Under these circumstances, there is every reason for an equitable and relaxed application of the rules to the pe titioners situation. Third, we discern utmost good faith on the part of the petitioners when they filed their Manifestation about their problem, intent, and plan of compliance with the verification requirement. They in fact stated early on through this Manifestation that their verification had been executed on March 17, 2005 in Washington, that is, at a date much earlier than the filing of their petition and manifestation. Unfortunately, the CA failed to note the variance in dates at the earliest opportunity; thus, the CA dismissed the petition on some other 26 ground, only to hark back later on to the variance in dates in their reconsideration of the earlier dismissal. Given this good faith and the early disclosure, it was basically unfair for the CA who had earlier overlooked the variance in dates to subsequently make this ground the basis of yet another dismissal of the petition. The CA after overlooking the variance in dates at the first opportunity should have at least asked for the petitioners explanation on why the variance should not be an additional ground for the dismissal of the petition, instead of reflecting in their order on reconsideration that it could have granted the motion for reconsideration based on attachments already made, but there existed another reason the variance in dates for maintaining the dismissal of the petition. Fourth, we note that most of the material allegations set forth by petitioners in their CA Petition are already in their complaint for unlawful detainer filed before the MTC on April 26, 2002. 27 Attached to the complaint was a Verification/Certification dated March 18, 2002 (authenticated by the Philippine Consulate in San Francisco on March 27, 2002) in which petitioners declared under oath that they had caused the preparation of the complaint through their lawyers and had read and understood the allegations of the complaint. The material facts alleged in the CA Petition are likewise stated in the records of the case, as part of the findings of facts made by the MTC and the RTC. Verification as to the truth of these facts in the petition for review before the CA was, therefore, strictly a redundancy; its filing remained a necessity only because the Rules on the filing of a petition for review before the CA require it. This consideration could have led to a more equitable treatment of the petitioners failure to strictly comply with the Rules, additionally justified by the fact that the failure to comply with the rules on verification is a formal rather than a 28 jurisdictional defect. In sum, we find sufficient justification to rule under the circumstances of this case that the CA committed a reversible error when it dismissed the petition for failure to strictly follow the verification requirements. Stated otherwise, we do not consider the variance between the dates as fatal to the petitioners case because the variance did not necessarily lead to the conclusion that no verification was made, or that the verification was false. More importantly, the variance totally lost significance after the petitioners sent from the US and submitted to the CA the required Verification/Certification in compliance with their previously manifested intent. As this Court noted in a case where compliance with a certificate of non-forum shopping was at issue, the fact that the Rules require strict compliance merely underscores its mandatory nature; it cannot be dispensed with or its requirements altogether disregarded, but it does not thereby interdict substantial compliance with its provisions under justifiable 29 circumstances, as we find in this case.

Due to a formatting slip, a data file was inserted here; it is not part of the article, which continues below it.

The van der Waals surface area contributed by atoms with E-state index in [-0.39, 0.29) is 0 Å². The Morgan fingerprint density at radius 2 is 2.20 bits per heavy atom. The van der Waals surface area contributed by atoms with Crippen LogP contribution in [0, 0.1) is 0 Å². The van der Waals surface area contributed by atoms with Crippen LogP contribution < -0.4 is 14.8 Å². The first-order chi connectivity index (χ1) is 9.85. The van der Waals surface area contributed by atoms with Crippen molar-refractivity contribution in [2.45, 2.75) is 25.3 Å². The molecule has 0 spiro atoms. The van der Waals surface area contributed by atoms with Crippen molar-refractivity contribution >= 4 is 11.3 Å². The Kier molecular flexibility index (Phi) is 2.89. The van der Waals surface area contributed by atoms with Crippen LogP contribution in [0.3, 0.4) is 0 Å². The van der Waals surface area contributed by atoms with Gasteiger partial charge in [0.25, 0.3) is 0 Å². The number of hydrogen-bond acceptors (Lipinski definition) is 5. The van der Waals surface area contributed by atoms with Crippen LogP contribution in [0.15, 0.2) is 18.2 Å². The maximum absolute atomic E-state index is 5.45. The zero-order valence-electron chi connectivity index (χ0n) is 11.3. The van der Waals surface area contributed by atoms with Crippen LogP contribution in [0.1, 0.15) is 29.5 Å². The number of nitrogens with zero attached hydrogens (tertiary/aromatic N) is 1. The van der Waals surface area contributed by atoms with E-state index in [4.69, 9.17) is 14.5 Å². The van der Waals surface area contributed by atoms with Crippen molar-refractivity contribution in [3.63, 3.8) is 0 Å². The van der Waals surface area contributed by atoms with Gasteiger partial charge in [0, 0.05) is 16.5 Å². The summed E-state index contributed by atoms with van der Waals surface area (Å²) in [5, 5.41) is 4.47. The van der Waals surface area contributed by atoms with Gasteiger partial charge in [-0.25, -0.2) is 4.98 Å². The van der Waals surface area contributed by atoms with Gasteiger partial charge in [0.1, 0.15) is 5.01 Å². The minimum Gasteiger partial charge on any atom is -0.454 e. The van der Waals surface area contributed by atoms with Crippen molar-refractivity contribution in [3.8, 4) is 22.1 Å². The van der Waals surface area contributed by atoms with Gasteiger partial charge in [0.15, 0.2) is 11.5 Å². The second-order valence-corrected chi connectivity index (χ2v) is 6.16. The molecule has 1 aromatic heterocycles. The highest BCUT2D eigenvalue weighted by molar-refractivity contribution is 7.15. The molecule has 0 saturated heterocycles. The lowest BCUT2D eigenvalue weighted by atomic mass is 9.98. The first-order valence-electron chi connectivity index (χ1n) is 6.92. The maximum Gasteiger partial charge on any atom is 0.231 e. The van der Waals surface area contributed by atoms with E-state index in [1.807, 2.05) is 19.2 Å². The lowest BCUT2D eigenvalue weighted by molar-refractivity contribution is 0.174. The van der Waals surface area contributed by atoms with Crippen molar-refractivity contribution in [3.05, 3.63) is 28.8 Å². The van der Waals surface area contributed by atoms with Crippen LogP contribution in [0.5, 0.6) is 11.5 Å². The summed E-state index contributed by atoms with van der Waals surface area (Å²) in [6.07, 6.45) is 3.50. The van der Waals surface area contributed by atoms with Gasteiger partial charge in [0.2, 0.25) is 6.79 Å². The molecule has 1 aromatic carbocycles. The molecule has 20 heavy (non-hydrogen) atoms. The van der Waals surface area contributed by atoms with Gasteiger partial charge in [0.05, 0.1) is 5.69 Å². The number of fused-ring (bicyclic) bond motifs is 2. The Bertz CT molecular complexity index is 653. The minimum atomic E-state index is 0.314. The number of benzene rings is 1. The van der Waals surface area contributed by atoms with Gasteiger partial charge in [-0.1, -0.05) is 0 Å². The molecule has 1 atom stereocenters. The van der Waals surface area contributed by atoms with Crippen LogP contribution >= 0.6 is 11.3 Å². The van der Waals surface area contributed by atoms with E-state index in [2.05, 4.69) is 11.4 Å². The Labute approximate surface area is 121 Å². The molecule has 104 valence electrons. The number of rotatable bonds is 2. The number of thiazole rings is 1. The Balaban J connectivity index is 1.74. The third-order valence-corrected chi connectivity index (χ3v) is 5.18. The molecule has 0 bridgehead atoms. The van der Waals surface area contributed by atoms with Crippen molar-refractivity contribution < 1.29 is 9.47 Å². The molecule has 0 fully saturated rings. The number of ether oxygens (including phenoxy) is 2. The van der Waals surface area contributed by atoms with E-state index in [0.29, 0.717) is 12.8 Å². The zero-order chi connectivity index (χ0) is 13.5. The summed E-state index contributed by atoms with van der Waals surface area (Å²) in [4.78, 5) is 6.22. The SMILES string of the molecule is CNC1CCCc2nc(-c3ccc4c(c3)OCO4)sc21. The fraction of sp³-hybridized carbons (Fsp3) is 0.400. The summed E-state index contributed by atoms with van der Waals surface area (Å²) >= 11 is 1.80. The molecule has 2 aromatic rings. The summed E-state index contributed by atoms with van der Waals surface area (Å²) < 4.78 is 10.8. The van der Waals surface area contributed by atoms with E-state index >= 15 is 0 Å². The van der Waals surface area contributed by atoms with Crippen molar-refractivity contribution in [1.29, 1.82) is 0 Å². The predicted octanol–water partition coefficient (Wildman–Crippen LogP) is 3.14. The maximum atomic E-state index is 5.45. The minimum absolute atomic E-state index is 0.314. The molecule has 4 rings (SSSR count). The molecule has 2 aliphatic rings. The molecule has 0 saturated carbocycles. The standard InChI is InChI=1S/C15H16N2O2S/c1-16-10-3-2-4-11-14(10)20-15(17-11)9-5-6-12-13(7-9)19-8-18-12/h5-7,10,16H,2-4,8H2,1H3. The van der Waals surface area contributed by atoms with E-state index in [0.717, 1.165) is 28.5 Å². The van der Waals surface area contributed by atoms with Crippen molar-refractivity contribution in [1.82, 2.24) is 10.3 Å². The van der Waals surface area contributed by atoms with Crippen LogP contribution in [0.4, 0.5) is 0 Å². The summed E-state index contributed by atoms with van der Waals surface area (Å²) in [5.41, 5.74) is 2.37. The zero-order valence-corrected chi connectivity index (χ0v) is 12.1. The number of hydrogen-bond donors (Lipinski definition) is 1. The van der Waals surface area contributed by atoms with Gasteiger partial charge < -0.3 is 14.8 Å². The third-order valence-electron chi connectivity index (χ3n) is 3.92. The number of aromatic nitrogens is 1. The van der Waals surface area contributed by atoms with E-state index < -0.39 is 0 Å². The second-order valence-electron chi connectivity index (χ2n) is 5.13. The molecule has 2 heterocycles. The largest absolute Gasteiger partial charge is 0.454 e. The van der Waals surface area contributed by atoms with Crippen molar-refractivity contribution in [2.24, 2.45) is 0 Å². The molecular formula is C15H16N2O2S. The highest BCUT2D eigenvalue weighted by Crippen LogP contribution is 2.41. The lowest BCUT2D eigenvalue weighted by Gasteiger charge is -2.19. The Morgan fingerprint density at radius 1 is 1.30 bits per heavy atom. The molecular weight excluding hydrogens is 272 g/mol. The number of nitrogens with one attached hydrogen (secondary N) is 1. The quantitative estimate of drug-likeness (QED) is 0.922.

WHEREFORE, we hereby GRANT the Petition. The CA Resolutions dated April 8, 2005 and June 20, 2005 in CA G.R. No. 88918 are REVERSED and SET ASIDE. The case is REMANDED to the CA for appropriate proceedings under CAGR No. 88918. SO ORDERED.